By Josh Resnek
In January 2018, when news of Steve Wynn’s sexual escapades hit the news in a Wall Street Journal investigative report, many believed it would be the end of the casino. Even the Massachusetts Gaming Commission, then headed by Stephen Crosby, informed Wynn that the disclosures of sexual assault and cover-up meant that Wynn Resorts “proceeds with this project on an at-risk basis.”
This was as close as the FBI and the State Police came to uncovering the conspiracy to cover up public corruption in Everett and the true depths of the conspiracy to award Wynn the casino license even though he was unsuitable.
It also marked the intensification of the US Attorney’s office questionable indictment and prosecution of Gary DeCicco, in what might well prove to be a fake legal maneuver to distract everyone in a position of responsibility from identifying the real culprits in the dirty land deal for the polluted former Monsanto site.
The FBI arrested DeCicco.
DiCicco was not granted bail.
He sat in jail for 15 months while the FBI tried to squeeze him intotelling stories about one of the land partners, a convicted felon. DiCicco refused.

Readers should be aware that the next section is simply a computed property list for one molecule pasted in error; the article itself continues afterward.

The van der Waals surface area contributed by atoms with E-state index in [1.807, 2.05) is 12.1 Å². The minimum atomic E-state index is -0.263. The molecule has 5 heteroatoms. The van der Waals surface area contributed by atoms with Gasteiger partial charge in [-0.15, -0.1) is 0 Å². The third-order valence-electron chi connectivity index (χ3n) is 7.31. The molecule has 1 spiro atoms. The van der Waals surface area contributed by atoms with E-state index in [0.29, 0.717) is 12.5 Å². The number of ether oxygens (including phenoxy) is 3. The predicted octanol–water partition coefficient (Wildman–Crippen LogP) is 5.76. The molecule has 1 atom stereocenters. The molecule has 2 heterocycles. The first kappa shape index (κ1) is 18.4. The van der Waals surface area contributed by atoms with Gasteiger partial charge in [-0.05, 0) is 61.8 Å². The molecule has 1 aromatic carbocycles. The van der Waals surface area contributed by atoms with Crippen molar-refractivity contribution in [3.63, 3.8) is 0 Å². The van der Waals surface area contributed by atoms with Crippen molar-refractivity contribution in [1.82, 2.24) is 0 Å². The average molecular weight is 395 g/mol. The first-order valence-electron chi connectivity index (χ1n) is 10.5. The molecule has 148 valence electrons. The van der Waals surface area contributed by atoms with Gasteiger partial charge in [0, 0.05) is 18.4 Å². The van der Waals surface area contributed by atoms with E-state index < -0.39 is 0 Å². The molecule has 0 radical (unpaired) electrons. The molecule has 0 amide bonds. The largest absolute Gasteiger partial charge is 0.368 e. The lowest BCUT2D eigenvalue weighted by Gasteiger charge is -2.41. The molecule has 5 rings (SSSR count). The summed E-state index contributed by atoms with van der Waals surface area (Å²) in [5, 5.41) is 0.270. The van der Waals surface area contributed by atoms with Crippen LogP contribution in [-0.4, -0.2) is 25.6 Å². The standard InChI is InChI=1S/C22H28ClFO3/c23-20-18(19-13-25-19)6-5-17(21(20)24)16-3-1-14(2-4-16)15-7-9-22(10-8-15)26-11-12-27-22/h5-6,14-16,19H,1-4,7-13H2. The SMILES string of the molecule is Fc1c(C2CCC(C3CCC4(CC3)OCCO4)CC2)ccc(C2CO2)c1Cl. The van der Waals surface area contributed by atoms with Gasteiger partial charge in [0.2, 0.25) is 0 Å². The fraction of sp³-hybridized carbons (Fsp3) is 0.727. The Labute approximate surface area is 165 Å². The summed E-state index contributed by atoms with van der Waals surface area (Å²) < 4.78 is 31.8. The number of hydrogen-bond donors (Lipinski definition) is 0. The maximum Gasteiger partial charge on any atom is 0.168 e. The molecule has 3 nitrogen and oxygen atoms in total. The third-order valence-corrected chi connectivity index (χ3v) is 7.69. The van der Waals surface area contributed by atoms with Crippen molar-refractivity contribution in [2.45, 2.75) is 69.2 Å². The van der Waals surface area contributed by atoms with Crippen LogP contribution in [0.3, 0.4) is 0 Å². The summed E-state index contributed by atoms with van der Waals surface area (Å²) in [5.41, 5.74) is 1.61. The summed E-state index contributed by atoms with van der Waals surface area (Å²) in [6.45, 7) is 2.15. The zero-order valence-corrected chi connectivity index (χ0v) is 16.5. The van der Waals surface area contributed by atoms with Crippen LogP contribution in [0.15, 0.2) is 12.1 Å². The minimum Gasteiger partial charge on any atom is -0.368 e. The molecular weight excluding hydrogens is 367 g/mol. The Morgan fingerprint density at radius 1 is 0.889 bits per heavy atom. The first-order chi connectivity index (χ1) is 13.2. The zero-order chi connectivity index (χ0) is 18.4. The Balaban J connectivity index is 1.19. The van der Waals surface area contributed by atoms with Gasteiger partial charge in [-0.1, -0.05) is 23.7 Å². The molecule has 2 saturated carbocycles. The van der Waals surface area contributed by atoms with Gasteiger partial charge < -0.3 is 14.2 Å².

The FBI promised him he’d likely never get out of jail if he didn’t talk, according to court records from a recently filed prosecutorial misconduct complaint against the US Attorney’s office and Assistant United State’s Attorney Kristina Barclay and the FBI.
“It is apparent that the misconduct of government agents, who are sworn to uphold the law, ultimately unlawfully cost Mr. DeCicco fifteen months of his freedom, irreparable damage to his reputation, and millions of dollars before he was acquitted by the jury,” wrote Attorney Tracy Miner in her filing with the Office of Professional Responsibility.
Miner claimed FBI agents Jesse Chizmadia and Matthew Elio and Barclay were all guilty of misconduct that included but was not limited to, claiming recorded calls had been made when they weren’t, that the government withheld evidence, that it forced an FBI informant and encouraged him to lie, and that the entire investigation disproved prior allegations against DeCicco, who they believed must be guilty of something, if not what they charged.
The government misrepresented facts to the court. It violated its discovery obligations. FBI interviews with their chief informant were not memorialized. Some unfinished interviews made two years before DeCicco’s trial showed up in a finished form when the government rushed to complete them long after the fact.
As the DeCicco case wound its way to trial in Federal District Court, Wynn bought the license.
Wynn was ultimately granted the license despite being unqualified to hold it, earning the license by paying for it with a $35 million fine. The qualified candidates for the license from Revere’s Suffolk DownsGroup lost it Crosby later resigned. Some say he got out before the State Police and FBI turned on him because of the evidence that was gathered against him revealing he was a business partner of Paul Lohnes.
Crosby did not make it to the grand opening and neither did the Wynn name on the side of the casino.